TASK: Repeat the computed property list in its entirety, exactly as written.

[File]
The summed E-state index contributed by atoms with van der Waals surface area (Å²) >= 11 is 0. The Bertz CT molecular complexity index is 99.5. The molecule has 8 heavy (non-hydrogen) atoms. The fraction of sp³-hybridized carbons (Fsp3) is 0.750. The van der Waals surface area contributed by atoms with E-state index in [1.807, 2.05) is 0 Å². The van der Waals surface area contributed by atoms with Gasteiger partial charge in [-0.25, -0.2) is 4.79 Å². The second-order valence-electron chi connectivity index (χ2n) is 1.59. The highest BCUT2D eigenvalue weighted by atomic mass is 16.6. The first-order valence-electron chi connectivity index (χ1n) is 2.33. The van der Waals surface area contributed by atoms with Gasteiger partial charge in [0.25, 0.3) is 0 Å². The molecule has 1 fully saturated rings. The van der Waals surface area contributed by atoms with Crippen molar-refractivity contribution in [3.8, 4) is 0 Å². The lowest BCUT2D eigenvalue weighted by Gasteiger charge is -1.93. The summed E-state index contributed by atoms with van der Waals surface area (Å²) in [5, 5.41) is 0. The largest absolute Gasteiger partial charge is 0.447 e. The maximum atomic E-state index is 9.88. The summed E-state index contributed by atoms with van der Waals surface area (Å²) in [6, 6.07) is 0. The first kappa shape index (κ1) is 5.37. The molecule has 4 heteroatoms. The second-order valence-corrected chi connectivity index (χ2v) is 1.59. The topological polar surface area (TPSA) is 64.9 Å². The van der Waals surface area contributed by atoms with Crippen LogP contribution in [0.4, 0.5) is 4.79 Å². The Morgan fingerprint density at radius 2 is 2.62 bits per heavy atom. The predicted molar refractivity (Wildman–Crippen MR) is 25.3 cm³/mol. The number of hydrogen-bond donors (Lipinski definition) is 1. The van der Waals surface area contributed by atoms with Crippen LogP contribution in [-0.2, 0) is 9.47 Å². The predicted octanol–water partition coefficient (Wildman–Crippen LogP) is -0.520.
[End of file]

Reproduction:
The summed E-state index contributed by atoms with van der Waals surface area (Å²) >= 11 is 0. The Bertz CT molecular complexity index is 99.5. The molecule has 8 heavy (non-hydrogen) atoms. The fraction of sp³-hybridized carbons (Fsp3) is 0.750. The van der Waals surface area contributed by atoms with E-state index in [1.807, 2.05) is 0 Å². The van der Waals surface area contributed by atoms with Gasteiger partial charge in [-0.25, -0.2) is 4.79 Å². The second-order valence-electron chi connectivity index (χ2n) is 1.59. The highest BCUT2D eigenvalue weighted by atomic mass is 16.6. The first-order valence-electron chi connectivity index (χ1n) is 2.33. The van der Waals surface area contributed by atoms with Gasteiger partial charge in [0.25, 0.3) is 0 Å². The molecule has 1 fully saturated rings. The van der Waals surface area contributed by atoms with Crippen molar-refractivity contribution in [3.8, 4) is 0 Å². The lowest BCUT2D eigenvalue weighted by Gasteiger charge is -1.93. The summed E-state index contributed by atoms with van der Waals surface area (Å²) in [5, 5.41) is 0. The largest absolute Gasteiger partial charge is 0.447 e. The maximum atomic E-state index is 9.88. The summed E-state index contributed by atoms with van der Waals surface area (Å²) in [6, 6.07) is 0. The first kappa shape index (κ1) is 5.37. The molecule has 4 heteroatoms. The second-order valence-corrected chi connectivity index (χ2v) is 1.59. The topological polar surface area (TPSA) is 64.9 Å². The van der Waals surface area contributed by atoms with Crippen LogP contribution in [0.4, 0.5) is 4.79 Å². The Morgan fingerprint density at radius 2 is 2.62 bits per heavy atom. The predicted molar refractivity (Wildman–Crippen MR) is 25.3 cm³/mol. The number of hydrogen-bond donors (Lipinski definition) is 1. The van der Waals surface area contributed by atoms with Crippen LogP contribution in [-0.2, 0) is 9.47 Å². The predicted octanol–water partition coefficient (Wildman–Crippen LogP) is -0.520.